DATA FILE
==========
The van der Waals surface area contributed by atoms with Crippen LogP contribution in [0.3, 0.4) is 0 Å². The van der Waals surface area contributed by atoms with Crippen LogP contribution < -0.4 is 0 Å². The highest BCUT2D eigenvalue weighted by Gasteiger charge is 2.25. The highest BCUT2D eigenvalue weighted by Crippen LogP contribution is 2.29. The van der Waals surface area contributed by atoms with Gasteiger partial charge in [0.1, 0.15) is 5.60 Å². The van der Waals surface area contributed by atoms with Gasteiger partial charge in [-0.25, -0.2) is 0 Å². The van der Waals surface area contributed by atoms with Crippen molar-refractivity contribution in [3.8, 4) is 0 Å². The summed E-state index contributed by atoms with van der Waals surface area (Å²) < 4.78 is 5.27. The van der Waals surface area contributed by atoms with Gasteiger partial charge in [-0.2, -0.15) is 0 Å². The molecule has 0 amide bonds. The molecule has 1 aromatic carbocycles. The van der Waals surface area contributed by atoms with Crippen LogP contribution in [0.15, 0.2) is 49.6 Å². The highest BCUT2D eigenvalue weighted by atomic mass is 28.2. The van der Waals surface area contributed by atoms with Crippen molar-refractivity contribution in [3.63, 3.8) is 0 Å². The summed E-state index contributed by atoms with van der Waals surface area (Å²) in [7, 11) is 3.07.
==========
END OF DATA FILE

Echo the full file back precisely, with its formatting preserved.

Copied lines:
The van der Waals surface area contributed by atoms with Crippen LogP contribution in [0.3, 0.4) is 0 Å². The van der Waals surface area contributed by atoms with Crippen LogP contribution < -0.4 is 0 Å². The highest BCUT2D eigenvalue weighted by Gasteiger charge is 2.25. The highest BCUT2D eigenvalue weighted by Crippen LogP contribution is 2.29. The van der Waals surface area contributed by atoms with Gasteiger partial charge in [0.1, 0.15) is 5.60 Å². The van der Waals surface area contributed by atoms with Gasteiger partial charge in [-0.25, -0.2) is 0 Å². The van der Waals surface area contributed by atoms with Crippen molar-refractivity contribution in [3.8, 4) is 0 Å². The summed E-state index contributed by atoms with van der Waals surface area (Å²) < 4.78 is 5.27. The van der Waals surface area contributed by atoms with Gasteiger partial charge in [-0.2, -0.15) is 0 Å². The molecule has 0 amide bonds. The molecule has 1 aromatic carbocycles. The van der Waals surface area contributed by atoms with Crippen LogP contribution in [0.15, 0.2) is 49.6 Å². The highest BCUT2D eigenvalue weighted by atomic mass is 28.2. The van der Waals surface area contributed by atoms with Crippen molar-refractivity contribution in [3.63, 3.8) is 0 Å². The summed E-state index contributed by atoms with van der Waals surface area (Å²) in [7, 11) is 3.07.